Aerosol Monitoring & Analysis, Inc.

B-296197: Jun 30, 2005

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Aerosol Monitoring & Analysis, Inc. (AMA) protests the award of a contract to Industrial Hygiene & Training, LLC (IH&T) under request for proposals (RFP) No. HQ0095-04-R-0050, issued by the Department of Defense (DoD), for industrial hygiene, safety, and environmental services. AMA argues that DoD's evaluation of the awardee's past performance was unreasonable.

We deny the protest.

Aerosol Monitoring & Analysis, Inc., B-296197, June 30, 2005

Decision

Matter of: Aerosol Monitoring & Analysis, Inc.

File: B-296197

Date: June 30, 2005

David S. Cohen, Esq., Catherine K. Kroll, Esq., John J. O'Brien, Esq., and Rowena E. Laxa, Esq., Cohen Mohr LLP, for the protester.

Janet N. Repka, Esq., and Andrew Bramnick, Esq., Department of Defense, for the agency.

Paula A. Williams, Esq., and Michael R. Golden, Esq., Office of the General Counsel, GAO, participated in the preparation of the decision.

DIGEST

Protest that contracting agency improperly evaluated awardee's technical proposal is denied where the record shows that the agency reasonably gave awardee evaluation credit for past performance of companies and key personnel that were proposed to perform the contract services.

DECISION

Aerosol Monitoring & Analysis, Inc. (AMA) protests the award of a contract to Industrial Hygiene & Training, LLC (IH&T) under request for proposals (RFP) No. HQ0095-04-R-0050, issued by the Department of Defense (DoD), for industrial hygiene, safety, and environmental services. AMA argues that DoD's evaluation of the awardee's past performance was unreasonable.

We deny the protest.

The RFP, issued as a total small business set-aside, contemplated the award of a fixed-price, indefinite-quantity, indefinite-delivery contract for a base period with
4 option years. RFP at 122. The contractor will be responsible for providing comprehensive industrial hygiene, safety and environmental services at the Pentagon and other DoD controlled spaces. Award was to be made to the offeror whose proposal represented the best value to the government, considering price and technical quality. The RFP stated that proposals would be evaluated in two areas: technical and price, with the technical area being the most important consideration but price would be a significant factor. The technical area was comprised of three evaluation factors in descending order of importance: (1) past performance,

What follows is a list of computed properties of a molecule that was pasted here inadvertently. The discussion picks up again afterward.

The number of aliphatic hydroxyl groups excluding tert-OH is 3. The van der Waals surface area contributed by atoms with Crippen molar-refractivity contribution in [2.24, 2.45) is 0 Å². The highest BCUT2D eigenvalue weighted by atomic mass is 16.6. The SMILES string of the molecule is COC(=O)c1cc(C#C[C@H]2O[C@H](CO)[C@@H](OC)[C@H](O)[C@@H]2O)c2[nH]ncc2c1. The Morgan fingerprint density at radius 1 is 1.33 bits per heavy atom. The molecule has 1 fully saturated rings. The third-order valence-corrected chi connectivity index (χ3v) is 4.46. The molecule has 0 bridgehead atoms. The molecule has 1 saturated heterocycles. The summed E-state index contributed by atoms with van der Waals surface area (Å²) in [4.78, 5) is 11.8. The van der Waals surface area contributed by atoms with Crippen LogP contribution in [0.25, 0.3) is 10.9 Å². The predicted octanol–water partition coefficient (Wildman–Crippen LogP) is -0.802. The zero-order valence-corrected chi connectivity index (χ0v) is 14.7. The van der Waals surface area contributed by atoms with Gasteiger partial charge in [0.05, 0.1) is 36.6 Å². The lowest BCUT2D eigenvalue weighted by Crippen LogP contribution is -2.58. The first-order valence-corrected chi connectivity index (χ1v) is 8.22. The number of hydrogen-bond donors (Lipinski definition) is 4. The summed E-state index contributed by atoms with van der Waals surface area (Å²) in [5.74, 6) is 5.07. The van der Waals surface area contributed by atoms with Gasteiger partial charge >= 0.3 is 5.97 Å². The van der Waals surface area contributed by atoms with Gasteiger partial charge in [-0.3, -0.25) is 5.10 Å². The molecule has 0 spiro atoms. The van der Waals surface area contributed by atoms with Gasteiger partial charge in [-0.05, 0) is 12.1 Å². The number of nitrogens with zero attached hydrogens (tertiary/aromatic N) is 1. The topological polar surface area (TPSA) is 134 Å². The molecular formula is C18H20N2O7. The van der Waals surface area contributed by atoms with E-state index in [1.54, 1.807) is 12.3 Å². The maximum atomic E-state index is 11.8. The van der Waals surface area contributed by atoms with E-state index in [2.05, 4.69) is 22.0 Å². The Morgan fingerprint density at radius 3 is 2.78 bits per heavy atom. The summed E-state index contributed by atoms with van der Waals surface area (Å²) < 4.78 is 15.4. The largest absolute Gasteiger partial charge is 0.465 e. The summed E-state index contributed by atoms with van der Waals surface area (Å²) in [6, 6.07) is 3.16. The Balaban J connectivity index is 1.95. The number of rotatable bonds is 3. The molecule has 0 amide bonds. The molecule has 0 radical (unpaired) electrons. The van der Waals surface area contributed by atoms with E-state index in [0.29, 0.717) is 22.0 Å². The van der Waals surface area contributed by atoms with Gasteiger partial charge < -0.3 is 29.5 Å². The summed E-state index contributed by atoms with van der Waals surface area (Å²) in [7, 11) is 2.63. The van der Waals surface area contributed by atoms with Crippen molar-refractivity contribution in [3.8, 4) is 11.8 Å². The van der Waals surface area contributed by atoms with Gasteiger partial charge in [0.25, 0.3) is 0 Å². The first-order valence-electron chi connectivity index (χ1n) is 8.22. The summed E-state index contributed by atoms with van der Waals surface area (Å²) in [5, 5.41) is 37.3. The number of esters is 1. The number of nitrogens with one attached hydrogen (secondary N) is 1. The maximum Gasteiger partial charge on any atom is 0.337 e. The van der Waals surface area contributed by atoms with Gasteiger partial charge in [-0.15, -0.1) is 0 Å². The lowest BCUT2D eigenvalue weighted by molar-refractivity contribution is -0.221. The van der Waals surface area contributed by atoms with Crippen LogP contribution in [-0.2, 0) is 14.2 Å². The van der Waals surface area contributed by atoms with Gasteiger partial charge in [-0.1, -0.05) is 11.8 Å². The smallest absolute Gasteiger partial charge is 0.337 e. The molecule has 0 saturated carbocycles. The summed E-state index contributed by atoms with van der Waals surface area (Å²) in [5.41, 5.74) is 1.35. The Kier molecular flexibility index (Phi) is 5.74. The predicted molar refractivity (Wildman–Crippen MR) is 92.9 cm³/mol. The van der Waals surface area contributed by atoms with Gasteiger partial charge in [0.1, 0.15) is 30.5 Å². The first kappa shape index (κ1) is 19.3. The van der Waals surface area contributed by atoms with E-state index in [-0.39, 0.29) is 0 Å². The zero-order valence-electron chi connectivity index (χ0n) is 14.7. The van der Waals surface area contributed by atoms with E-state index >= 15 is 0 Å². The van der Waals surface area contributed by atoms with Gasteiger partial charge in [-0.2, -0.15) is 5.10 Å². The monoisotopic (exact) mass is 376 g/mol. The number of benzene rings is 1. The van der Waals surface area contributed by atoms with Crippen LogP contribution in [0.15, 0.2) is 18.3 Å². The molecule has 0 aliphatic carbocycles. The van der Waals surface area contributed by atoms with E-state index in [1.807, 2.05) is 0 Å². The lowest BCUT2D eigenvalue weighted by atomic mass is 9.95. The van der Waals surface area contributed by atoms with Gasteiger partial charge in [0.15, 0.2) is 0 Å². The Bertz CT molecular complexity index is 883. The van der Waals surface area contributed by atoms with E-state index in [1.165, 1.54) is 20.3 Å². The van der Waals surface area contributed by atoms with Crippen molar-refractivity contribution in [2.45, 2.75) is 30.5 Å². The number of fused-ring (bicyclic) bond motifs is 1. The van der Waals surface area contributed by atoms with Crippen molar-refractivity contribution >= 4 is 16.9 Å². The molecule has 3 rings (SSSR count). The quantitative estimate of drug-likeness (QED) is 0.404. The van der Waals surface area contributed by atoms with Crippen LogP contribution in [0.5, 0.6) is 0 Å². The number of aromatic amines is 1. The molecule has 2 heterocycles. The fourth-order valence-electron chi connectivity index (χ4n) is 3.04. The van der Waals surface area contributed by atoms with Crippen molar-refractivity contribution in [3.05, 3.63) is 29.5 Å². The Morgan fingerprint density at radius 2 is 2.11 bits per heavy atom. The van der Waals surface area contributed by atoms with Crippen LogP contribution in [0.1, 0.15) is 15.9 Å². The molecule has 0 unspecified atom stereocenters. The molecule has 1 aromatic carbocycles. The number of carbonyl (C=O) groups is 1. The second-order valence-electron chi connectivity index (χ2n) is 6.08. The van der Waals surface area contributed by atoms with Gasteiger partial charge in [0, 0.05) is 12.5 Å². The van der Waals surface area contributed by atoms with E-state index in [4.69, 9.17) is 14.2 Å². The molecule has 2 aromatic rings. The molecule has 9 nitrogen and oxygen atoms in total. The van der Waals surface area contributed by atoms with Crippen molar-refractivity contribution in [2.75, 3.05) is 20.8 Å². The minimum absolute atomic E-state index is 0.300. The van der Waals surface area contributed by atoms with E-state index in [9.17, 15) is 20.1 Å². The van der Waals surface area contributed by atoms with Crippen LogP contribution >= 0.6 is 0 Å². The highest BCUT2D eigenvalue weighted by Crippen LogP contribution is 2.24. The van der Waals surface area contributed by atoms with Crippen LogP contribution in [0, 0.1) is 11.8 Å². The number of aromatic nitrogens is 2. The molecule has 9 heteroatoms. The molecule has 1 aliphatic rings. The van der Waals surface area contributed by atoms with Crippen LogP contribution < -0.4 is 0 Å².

(2) technical approach (contains two subfactors), and (3) management approach. RFP at 103, 125. The RFP also established that price would be evaluated for completeness, realism, and reasonableness. Id. at 126-7.

With regard to the past performance factor, each offeror was to provide information regarding its performance of at least five contracts similar in size and complexity to the solicited services that were completed within the past 5 years. To evaluate past performance, the agency stated its intent to obtain information from the past performance references identified in each proposal, with the agency considering the quality and relevance of the offeror's past experience. RFP at 123, 125.

The agency received several proposals and, after evaluating them and affording firms an opportunity to make oral presentations, assigned the following adjectival ratings to the proposals submitted by AMA and IH&T (the only proposals relevant here) [1] :

IH&T

AMA

Past Performance/Risk

Average/significant confidence

[deleted]

Technical Approach/Risk

Average/significant confidence

[deleted]

Management Approach/Risk

Average/significant confidence

[deleted]

Overall Technical

Average/significant confidence

[deleted]

Ranking

2

3

Evaluated Price

[deleted]

[deleted]

AR exh. 8, Proposal Analysis Report, and exh. 7, Technical Evaluation Committee (TEC) Report. Based on these evaluation results, the source selection authority determined that IH&T's proposal reflected the best value to the government and made award to that firm. AR exh. 10, Source Selection Decision. AMA filed this protest following a debriefing provided by the agency. [2]

The protester challenges the agency's evaluation of IH&T's proposal as "average/significant confidence" under the past performance evaluation factor on the basis that IH&T is a newly formed entity with limited experience, arguing that it was unreasonable for IH&T to have received a rating other than neutral. As support, AMA states that IH&T was established less than 2 weeks prior to the issuance of the RFP; therefore, the firm had no past performance history to evaluate much less sufficient past performance that would entitle IH&T to an "average/significant confidence" rating. Protest at 5.

The predicate to Aerosol's arguments is its view that the agency improperly considered the past performance history of IH&T's employees and/or corporate partners. We disagree. Generally, an agency properly may attribute the experience or past performance of a parent or affiliated company to an offeror where the firm's proposal demonstrates that the resources of the parent or affiliated company will affect the performance of the offeror. Universal Bldg. Maint., Inc. , B-282456,